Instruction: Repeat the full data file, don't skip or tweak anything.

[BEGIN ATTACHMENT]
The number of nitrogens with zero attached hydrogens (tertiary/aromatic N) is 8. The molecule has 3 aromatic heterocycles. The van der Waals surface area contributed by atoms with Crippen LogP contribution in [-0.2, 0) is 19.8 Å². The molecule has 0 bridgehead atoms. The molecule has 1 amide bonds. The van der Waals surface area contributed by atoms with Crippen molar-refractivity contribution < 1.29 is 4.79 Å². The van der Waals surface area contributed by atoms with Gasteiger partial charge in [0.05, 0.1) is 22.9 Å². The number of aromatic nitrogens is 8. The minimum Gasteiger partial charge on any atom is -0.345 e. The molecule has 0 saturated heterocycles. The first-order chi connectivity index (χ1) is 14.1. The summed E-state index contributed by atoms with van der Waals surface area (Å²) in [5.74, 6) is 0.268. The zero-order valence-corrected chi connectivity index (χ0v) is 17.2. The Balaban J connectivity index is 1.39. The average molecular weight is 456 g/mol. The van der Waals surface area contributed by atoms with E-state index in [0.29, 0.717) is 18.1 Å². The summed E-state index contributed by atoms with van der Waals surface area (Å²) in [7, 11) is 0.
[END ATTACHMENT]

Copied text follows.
The number of nitrogens with zero attached hydrogens (tertiary/aromatic N) is 8. The molecule has 3 aromatic heterocycles. The van der Waals surface area contributed by atoms with Crippen LogP contribution in [-0.2, 0) is 19.8 Å². The molecule has 0 bridgehead atoms. The molecule has 1 amide bonds. The van der Waals surface area contributed by atoms with Crippen molar-refractivity contribution < 1.29 is 4.79 Å². The van der Waals surface area contributed by atoms with Gasteiger partial charge in [0.05, 0.1) is 22.9 Å². The number of aromatic nitrogens is 8. The minimum Gasteiger partial charge on any atom is -0.345 e. The molecule has 0 saturated heterocycles. The first-order chi connectivity index (χ1) is 14.1. The summed E-state index contributed by atoms with van der Waals surface area (Å²) in [5.74, 6) is 0.268. The zero-order valence-corrected chi connectivity index (χ0v) is 17.2. The Balaban J connectivity index is 1.39. The average molecular weight is 456 g/mol. The van der Waals surface area contributed by atoms with E-state index in [0.29, 0.717) is 18.1 Å². The summed E-state index contributed by atoms with van der Waals surface area (Å²) in [7, 11) is 0.